It is not necessary in a short article such as this to review all the evidence that has led to the conclusion that the potters' 'china glaze' and our modern term 'pearlware' refer to the same product. It is, however, worth noting that archaeological evidence from the United States has been especially helpful in establishing a chronology which supports the introduction of some quantities of pearlware by potters in Staffordshire, and possibly Liverpool, before the 1779 dateline for Wedgwood. At New Windsor cantonment, abandoned in 1783, 12% of the 155 sherds excavated were pearlware, and at Fort Watson, abandoned in 1781, 11% of the 624 sherds were pearlware4. These are significant totals for the dates in question, even in New York State, and do not appear to be of Wedgwood's Pearl White, but of 'china glaze' from other manufacturers.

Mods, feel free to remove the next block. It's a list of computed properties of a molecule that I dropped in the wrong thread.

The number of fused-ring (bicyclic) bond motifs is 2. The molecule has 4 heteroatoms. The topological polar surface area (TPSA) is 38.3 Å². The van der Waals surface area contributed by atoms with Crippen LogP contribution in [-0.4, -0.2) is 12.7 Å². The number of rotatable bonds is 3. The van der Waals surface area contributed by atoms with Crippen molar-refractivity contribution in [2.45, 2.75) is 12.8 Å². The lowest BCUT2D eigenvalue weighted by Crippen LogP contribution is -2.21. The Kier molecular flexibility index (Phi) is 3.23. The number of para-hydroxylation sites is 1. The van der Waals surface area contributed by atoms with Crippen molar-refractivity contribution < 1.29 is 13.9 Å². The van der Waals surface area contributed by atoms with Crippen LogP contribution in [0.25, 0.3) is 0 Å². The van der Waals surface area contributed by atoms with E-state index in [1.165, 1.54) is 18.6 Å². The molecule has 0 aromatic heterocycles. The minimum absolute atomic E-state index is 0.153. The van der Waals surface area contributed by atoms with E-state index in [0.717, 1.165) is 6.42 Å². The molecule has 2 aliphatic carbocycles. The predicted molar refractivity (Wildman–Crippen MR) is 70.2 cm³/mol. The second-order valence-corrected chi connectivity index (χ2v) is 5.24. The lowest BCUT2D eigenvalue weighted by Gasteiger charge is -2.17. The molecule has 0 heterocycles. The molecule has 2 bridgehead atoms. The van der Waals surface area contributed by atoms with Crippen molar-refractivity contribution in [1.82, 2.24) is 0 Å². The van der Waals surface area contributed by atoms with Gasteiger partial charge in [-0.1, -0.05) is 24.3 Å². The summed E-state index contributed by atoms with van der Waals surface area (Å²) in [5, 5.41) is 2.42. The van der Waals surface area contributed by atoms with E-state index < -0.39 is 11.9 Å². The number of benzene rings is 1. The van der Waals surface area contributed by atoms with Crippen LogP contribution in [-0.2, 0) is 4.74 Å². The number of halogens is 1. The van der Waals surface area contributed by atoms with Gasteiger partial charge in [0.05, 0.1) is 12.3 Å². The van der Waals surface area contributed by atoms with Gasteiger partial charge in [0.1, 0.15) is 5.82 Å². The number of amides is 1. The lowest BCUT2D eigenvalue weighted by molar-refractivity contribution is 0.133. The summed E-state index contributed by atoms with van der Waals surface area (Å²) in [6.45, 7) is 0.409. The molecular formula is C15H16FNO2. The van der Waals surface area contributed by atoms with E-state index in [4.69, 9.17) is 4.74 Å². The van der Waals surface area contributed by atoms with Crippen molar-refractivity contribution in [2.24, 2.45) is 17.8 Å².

Equally important is documentary evidence cited by Arlene Palmer Schwind5. She records that on 4th July 1780 Frederick Rhinelander, the New York china dealer, ordered from the Staffordshire potter Anthony Keeling a considerable quantity of 'fine large blue painted bowls for punch... etc'. In a subsequent order in October of the same year Rhinelander specified, 'All the blue painted Ware ordered above to be fine white (not cream coloured) painted we believe it is called pearl blue'. This is the earliest documentary reference so far found in American sources for pearlware. Evidence such as this does strengthen the case for the belief that other potters preceded Wedgwood in the production of a ware painted underglaze in blue and with a glaze which contained cobalt thus producing a whiter ware. This was intended to replace the well-established staple product - creamware. It would also bear a closer resemblance to and be cheaper to produce than either imported Chinese blue and white porcelain, or the comparable English porcelains.